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5 things you need to know about Peru’s presidential election

Presidential front-runner Keiko Fujimori waves during her campaign’s closing rally on June 2 in Lima, Peru’s capital. (Martin Bernetti/AFP/Getty)

LIMA, Peru — Peru’s presidential runoff election takes place Sunday with front-runner Keiko Fujimori, the 41-year-old daughter of former autocratic leader Alberto Fujimori, facing off against a prominent economist and former prime minister, Pedro Pablo Kuczynski. Here are five things you need to know about the election in this Andean nation:

1. There’s a dad issue looming over the vote.

The appeal of Keiko — usually referred to by just her first name — is based on the hard-right legacy of her father, who was president from 1990 to 2000. He is revered by many Peruvians for ruthlessly tackling both hyperinflation of more than 12,000 percent and the Maoist Shining Path rebels who racked up a death toll of 31,000 victims, mainly in remote villages in the Andes and Amazon. However, the elder Fujimori also shuttered the country’s Congress, led what many regard as a kleptocracy, and is now serving a 25-year jail sentence for crimes including running death squads and bribing journalists to smear his opponents. Critics charge that Keiko would be like her father; she insists she embraces democracy.

2. Keiko’s opponent is a Wall Street wonk.

Keiko is facing off against Pedro Pablo Kuczynski, a 77-year-old Wall Street investor and technocrat. Widely known by his initials, PPK is a center-right policy wonk who had stints at the World Bank and served as economy minister and prime minister. The Fujimoristas have sought to portray him as too old and as a member of Lima’s “white” elite, out of touch with the harsh realities of Peru’s poor majority.

3. Corruption allegations have raised fears about traffickers’ influence.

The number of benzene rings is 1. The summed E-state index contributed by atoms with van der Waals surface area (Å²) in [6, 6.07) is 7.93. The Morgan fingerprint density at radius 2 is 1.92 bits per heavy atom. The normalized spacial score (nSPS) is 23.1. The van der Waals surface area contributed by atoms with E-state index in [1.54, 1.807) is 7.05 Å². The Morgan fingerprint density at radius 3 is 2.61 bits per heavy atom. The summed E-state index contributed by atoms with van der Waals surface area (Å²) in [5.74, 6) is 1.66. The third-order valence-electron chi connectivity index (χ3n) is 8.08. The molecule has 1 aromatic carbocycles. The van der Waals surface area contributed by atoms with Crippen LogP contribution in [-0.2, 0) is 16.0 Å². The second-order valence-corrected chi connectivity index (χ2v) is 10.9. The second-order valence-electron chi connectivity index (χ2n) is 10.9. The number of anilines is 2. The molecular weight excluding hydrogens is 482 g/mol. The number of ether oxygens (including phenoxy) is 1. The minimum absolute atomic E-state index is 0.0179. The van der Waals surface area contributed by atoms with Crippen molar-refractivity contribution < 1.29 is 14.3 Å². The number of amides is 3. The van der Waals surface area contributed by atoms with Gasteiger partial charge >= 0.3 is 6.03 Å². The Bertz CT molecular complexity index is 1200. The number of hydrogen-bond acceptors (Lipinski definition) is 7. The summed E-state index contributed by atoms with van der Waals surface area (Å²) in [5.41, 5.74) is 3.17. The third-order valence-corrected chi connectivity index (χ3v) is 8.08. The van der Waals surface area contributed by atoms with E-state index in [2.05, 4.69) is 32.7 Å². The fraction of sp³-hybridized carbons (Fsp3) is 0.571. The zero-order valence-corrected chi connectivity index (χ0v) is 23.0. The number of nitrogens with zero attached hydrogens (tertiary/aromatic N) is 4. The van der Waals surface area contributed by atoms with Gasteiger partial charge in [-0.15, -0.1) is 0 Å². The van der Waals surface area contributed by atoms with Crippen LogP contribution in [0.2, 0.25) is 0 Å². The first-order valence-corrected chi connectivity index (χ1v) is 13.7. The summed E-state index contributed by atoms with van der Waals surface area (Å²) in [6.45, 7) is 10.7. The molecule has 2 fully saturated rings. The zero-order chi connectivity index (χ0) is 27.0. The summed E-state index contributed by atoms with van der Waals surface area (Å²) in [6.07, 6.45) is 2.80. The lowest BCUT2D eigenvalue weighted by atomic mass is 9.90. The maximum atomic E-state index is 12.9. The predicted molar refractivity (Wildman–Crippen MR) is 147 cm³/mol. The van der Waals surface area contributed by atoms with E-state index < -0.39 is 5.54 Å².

Keiko’s campaign has been overshadowed by various corruption scandals. The biggest bombshell was the revelation that one of her closest confidants, Joaquín Ramírez, secretary general of her Popular Force party and one of its principal financiers, is being investigated by the U.S. Drug Enforcement Administration for allegedly laundering $15 million for Keiko in a prior campaign. Ramírez denies the allegation. Separately, independent experts have linked as many as 17 new Fujimorista members of Congress, elected on April 10, to cocaine money. Keiko, meanwhile, prompted incredulity when she said that she “never” asks her major party donors how they came by their money.

4. Both candidates champion the free market, but there is a chasm on social issues.

On economic plans, PPK and Keiko are largely reading from the same hymn sheet, promising free-trade policies and deregulation. On social policy, they could hardly be more different: While Keiko has allied herself with conservative Catholics and evangelicals, including one prominent minister who regards gays as an “aberration,” one of PPK’s main allies is the country’s first openly homosexual member of Congress. Keiko has promised to get tough on violent crime, with campaign pledges including use of the military to patrol the streets. PPK wants to address crime by creating opportunities for teenagers to steer them away from street gangs, focusing the prison system on rehabilitation and modernizing police training and equipment.

5. A lot is at stake for Peru. 

Peru is held back by endemic corruption, and research from Transparency International shows that Peruvians have lost respect for a laundry list of public institutions, from the police to Congress. The upshot is that despite the country having the strongest economic growth in Latin America this millennium, just 24 percent of Peruvians say they are happy with democracy. Whoever wins on Sunday, Peru’s new president will need to have an effective anti-corruption strategy and be seen to be prioritizing a move against graft.

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